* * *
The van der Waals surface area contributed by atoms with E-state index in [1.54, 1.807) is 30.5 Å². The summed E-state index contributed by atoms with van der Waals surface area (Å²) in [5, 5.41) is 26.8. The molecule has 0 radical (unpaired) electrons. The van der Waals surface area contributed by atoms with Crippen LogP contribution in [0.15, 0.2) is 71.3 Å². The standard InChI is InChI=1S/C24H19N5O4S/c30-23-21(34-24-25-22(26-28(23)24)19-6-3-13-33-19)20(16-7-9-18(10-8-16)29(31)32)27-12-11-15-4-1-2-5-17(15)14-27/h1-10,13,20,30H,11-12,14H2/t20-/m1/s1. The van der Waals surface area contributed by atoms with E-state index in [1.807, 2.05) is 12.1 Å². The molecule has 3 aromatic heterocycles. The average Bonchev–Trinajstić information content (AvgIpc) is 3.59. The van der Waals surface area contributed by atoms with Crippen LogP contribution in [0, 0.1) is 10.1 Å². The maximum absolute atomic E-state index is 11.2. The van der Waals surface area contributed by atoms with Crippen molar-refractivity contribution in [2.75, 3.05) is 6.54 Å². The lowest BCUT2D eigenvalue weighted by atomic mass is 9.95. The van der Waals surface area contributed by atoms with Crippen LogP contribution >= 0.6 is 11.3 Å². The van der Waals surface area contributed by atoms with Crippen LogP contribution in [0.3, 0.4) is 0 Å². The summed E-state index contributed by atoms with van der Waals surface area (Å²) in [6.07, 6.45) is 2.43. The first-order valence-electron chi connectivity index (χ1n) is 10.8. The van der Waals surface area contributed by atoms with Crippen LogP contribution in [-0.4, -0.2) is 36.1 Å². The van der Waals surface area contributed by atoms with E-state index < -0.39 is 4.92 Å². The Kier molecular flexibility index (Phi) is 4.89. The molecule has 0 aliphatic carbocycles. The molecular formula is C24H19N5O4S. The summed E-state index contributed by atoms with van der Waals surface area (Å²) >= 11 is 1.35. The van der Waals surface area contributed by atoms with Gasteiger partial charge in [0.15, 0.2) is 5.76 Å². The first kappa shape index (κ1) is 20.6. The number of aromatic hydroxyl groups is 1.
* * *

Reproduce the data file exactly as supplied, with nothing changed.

The van der Waals surface area contributed by atoms with E-state index in [1.54, 1.807) is 30.5 Å². The summed E-state index contributed by atoms with van der Waals surface area (Å²) in [5, 5.41) is 26.8. The molecule has 0 radical (unpaired) electrons. The van der Waals surface area contributed by atoms with Crippen LogP contribution in [0.15, 0.2) is 71.3 Å². The standard InChI is InChI=1S/C24H19N5O4S/c30-23-21(34-24-25-22(26-28(23)24)19-6-3-13-33-19)20(16-7-9-18(10-8-16)29(31)32)27-12-11-15-4-1-2-5-17(15)14-27/h1-10,13,20,30H,11-12,14H2/t20-/m1/s1. The van der Waals surface area contributed by atoms with E-state index in [1.807, 2.05) is 12.1 Å². The molecule has 3 aromatic heterocycles. The average Bonchev–Trinajstić information content (AvgIpc) is 3.59. The van der Waals surface area contributed by atoms with Crippen LogP contribution in [0, 0.1) is 10.1 Å². The maximum absolute atomic E-state index is 11.2. The van der Waals surface area contributed by atoms with Crippen molar-refractivity contribution in [2.75, 3.05) is 6.54 Å². The lowest BCUT2D eigenvalue weighted by atomic mass is 9.95. The van der Waals surface area contributed by atoms with Crippen LogP contribution >= 0.6 is 11.3 Å². The van der Waals surface area contributed by atoms with Crippen LogP contribution in [0.3, 0.4) is 0 Å². The summed E-state index contributed by atoms with van der Waals surface area (Å²) in [6.07, 6.45) is 2.43. The first-order valence-electron chi connectivity index (χ1n) is 10.8. The van der Waals surface area contributed by atoms with Crippen LogP contribution in [-0.4, -0.2) is 36.1 Å². The van der Waals surface area contributed by atoms with E-state index < -0.39 is 4.92 Å². The Kier molecular flexibility index (Phi) is 4.89. The molecule has 0 aliphatic carbocycles. The molecular formula is C24H19N5O4S. The summed E-state index contributed by atoms with van der Waals surface area (Å²) >= 11 is 1.35. The van der Waals surface area contributed by atoms with Gasteiger partial charge in [0.15, 0.2) is 5.76 Å². The first kappa shape index (κ1) is 20.6. The number of aromatic hydroxyl groups is 1.